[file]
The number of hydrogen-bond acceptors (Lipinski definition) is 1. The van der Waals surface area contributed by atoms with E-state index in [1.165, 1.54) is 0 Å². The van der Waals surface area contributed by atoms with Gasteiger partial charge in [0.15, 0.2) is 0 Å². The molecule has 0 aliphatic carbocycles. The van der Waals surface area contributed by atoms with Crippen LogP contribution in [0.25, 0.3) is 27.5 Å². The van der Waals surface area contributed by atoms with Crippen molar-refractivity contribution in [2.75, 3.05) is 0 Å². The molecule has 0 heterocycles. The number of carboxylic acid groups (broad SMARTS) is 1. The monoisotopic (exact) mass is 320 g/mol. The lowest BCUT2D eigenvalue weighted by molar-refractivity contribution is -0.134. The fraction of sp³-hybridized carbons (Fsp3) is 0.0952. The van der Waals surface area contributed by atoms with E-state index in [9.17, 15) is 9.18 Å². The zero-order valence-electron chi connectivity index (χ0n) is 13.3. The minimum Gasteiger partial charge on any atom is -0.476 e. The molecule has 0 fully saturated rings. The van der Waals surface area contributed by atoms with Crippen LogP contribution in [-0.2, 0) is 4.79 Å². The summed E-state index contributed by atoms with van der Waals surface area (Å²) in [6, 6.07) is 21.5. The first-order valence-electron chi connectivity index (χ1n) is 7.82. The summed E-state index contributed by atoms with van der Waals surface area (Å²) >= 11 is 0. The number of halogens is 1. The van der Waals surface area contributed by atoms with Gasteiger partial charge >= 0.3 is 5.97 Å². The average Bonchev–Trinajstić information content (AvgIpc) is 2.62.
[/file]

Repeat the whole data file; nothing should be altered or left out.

The number of hydrogen-bond acceptors (Lipinski definition) is 1. The van der Waals surface area contributed by atoms with E-state index in [1.165, 1.54) is 0 Å². The van der Waals surface area contributed by atoms with Gasteiger partial charge in [0.15, 0.2) is 0 Å². The molecule has 0 aliphatic carbocycles. The van der Waals surface area contributed by atoms with Crippen LogP contribution in [0.25, 0.3) is 27.5 Å². The van der Waals surface area contributed by atoms with Crippen molar-refractivity contribution in [2.75, 3.05) is 0 Å². The molecule has 0 heterocycles. The number of carboxylic acid groups (broad SMARTS) is 1. The monoisotopic (exact) mass is 320 g/mol. The lowest BCUT2D eigenvalue weighted by molar-refractivity contribution is -0.134. The fraction of sp³-hybridized carbons (Fsp3) is 0.0952. The van der Waals surface area contributed by atoms with E-state index in [9.17, 15) is 9.18 Å². The zero-order valence-electron chi connectivity index (χ0n) is 13.3. The minimum Gasteiger partial charge on any atom is -0.476 e. The molecule has 0 fully saturated rings. The van der Waals surface area contributed by atoms with Crippen LogP contribution in [-0.2, 0) is 4.79 Å². The summed E-state index contributed by atoms with van der Waals surface area (Å²) in [6, 6.07) is 21.5. The first-order valence-electron chi connectivity index (χ1n) is 7.82. The summed E-state index contributed by atoms with van der Waals surface area (Å²) >= 11 is 0. The number of halogens is 1. The van der Waals surface area contributed by atoms with Gasteiger partial charge >= 0.3 is 5.97 Å². The average Bonchev–Trinajstić information content (AvgIpc) is 2.62.